Do you stop doing things that don’t work?

stop doing what doesnt work

Sounds simple, but we can be very committed to things that have worked in other places, ‘should’ work or are in our comfort zone. And sometimes we simply don’t stop to evaluate what is working.

I’ve recently coached three talented fundraisers at three different charities. One of the things I supported them to do is identify things that are not working and test another method.

Here are the challenges that we tackled:

Contacting prospective donors This fundraiser was tasked with contacting dozens of ‘cold’ prospects every month to secure face-to-face meetings.

She said: “I’ve sent letters and e-mailed them all several times with very little response. I just think the donor pool is too cold.”

My questions: is churning out well-written identikit letters and e-mails working? What would your response be to ‘ignorable’ correspondence from an organisation with which you have no established relationship? What other means of communication can we try before we conclude that they’re unresponsive?

The answer: a sustained strategy of phoning through her list of prospects every week to try to catch them for a brief conversation to secure a face-to-face meeting.

The result: a total turnaround of fortunes; prospective supporters were happy to hear from the organisation and dozens said yes to the face-to-face meetings she had been tasked with securing.

Devoting the most time to the highest return This lone fundraiser had been tasked with community and local corporate fundraising. She was struggling to drive good income from these sources.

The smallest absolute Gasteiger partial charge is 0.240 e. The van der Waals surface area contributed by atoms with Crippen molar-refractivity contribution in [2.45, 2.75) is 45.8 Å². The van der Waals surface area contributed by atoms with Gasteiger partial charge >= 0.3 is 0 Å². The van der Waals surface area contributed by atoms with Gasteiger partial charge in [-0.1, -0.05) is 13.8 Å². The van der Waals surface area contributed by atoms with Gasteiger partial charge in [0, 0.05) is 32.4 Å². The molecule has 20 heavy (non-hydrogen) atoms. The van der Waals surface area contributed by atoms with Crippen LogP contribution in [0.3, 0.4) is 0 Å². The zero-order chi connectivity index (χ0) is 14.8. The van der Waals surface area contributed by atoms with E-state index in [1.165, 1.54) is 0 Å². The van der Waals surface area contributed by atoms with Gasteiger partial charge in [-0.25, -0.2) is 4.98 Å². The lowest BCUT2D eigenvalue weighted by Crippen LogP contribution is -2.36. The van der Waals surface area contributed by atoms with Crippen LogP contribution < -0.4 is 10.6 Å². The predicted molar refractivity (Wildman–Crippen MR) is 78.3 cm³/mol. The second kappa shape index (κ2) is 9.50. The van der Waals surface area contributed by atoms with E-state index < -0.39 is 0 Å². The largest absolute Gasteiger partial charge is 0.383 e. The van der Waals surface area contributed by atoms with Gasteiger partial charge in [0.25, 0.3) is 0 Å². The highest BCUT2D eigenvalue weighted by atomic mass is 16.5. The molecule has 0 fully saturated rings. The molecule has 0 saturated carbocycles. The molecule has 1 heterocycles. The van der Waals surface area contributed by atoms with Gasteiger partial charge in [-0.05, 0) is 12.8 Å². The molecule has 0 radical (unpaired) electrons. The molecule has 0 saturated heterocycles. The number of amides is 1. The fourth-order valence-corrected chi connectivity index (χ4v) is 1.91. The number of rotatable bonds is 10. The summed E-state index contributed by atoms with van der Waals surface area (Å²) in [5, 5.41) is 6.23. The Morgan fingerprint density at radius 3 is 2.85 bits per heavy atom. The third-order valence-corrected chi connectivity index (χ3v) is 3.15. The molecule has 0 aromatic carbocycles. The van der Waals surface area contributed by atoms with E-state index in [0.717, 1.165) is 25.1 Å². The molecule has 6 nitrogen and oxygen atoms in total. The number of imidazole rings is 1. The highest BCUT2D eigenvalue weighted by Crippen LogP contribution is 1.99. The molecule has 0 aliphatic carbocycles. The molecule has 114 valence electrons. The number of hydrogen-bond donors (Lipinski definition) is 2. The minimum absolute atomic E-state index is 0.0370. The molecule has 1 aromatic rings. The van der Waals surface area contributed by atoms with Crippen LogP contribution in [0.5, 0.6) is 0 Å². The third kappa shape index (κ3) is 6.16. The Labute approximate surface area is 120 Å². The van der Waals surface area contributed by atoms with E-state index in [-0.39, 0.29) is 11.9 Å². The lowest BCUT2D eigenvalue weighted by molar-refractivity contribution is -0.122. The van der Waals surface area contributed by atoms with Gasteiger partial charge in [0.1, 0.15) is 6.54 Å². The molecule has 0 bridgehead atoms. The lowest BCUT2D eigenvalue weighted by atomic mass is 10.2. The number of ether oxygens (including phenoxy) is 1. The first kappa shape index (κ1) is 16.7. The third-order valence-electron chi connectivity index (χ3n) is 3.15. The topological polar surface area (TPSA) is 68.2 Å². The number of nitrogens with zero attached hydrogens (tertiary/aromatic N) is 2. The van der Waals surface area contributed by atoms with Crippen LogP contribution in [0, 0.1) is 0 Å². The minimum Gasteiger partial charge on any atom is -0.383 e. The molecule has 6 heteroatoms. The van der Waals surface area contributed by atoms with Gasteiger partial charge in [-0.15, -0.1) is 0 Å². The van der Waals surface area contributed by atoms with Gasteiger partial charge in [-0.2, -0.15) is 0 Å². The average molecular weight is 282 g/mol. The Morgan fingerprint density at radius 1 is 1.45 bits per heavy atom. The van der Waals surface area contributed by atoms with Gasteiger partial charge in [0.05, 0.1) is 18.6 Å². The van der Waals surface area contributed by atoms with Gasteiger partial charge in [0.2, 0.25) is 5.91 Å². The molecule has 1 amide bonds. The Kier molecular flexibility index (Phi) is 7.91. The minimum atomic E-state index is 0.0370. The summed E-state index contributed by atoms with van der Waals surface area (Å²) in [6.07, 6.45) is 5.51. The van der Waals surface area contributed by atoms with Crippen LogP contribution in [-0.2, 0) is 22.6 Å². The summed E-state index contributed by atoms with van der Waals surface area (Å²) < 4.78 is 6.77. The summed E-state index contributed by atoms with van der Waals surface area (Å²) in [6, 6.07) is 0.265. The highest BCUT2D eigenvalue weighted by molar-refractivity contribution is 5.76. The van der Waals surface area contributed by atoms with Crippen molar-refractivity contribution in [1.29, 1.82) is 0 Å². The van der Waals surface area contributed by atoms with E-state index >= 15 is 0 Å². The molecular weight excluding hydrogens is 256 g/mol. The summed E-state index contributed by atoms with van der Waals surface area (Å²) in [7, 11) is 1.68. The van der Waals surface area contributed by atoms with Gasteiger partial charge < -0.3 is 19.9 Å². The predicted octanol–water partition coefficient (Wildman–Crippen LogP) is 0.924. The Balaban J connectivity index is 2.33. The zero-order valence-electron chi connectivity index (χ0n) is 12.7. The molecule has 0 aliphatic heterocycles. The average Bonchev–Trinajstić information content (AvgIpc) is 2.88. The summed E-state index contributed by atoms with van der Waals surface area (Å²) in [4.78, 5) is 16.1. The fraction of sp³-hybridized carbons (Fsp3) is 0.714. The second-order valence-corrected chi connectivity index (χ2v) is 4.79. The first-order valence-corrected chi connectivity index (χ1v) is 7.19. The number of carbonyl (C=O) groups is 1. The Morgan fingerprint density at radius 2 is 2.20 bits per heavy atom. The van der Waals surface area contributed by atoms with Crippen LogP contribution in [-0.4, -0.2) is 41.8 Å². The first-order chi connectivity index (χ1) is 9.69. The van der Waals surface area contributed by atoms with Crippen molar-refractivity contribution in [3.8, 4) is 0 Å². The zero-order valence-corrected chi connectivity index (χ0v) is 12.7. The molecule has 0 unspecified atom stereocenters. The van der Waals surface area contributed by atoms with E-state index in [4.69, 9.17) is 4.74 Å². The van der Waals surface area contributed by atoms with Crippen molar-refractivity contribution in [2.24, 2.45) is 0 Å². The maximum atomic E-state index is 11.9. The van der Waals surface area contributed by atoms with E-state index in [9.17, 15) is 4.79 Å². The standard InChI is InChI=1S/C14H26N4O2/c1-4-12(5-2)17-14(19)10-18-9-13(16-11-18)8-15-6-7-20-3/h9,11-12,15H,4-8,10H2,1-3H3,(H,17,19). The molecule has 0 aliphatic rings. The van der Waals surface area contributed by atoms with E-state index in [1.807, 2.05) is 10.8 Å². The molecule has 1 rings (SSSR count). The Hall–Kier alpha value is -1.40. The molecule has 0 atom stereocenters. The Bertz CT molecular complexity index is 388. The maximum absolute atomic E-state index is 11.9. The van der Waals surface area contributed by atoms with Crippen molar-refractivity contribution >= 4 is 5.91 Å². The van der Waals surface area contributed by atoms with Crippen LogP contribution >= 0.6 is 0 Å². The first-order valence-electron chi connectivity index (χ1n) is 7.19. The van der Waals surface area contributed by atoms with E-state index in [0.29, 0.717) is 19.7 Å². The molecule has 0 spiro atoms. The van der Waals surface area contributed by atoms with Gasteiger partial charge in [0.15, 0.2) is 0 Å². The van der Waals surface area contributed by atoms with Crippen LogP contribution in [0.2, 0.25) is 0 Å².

She said: “There just isn’t much appetite for giving to a tiny local charity.”

My questions: are you targeting a group with a strong passion for your work? Are you targeting a group with significant means to support your work? Can we find a group of people who care more about what you do and have greater means?

The answer: a shift from lots of small group fundraising activity to one-to-one work with prospective major donors who had some connection to the charity’s work.

The result: a talented fundraiser’s talent being properly deployed to inspire people to offer substantial support and a sharp boost in income.

Converting guests to Friends An ambitious fundraiser wanted to grow her group of Friends (high net worth regular donors). The annual Christmas party was designed as a bring a +1 social and thank you event for this group and had an excellent turnout. All the Friends were bringing appropriate guests, but barely a handful were signing up as new Friends.

She said: “I don’t know how else to target people who I don’t know.”

My questions: can we find another way to entice them on the night? Can we find ways to start a conversation on the night that might lead to a relationship with the organisation?

The answer: raffle off a “got to have it” prize to anyone who becomes a Friend on the night or increases their regular gift. And keep it open for a few days as a follow-up tool.

The result: the raffle was an excellent opener at the party for having a conversation about the Friends scheme with prospective and existing Friends. She also used it to follow-up with guests who hadn’t joined the raffle and no-shows. She secured tens of new Friends and 25% of existing Friends increased their regular gift.

That’s just three examples of stopping to tweak where you invest your energy in order to reach your goals. I’d love to hear your experiences of stopping doing things that didn’t work: what did you change, what made you realise you could change it and what were the results?

Ilana Jackman is a fundraising coach working across the sector to help fundraisers optimise impact for their causes.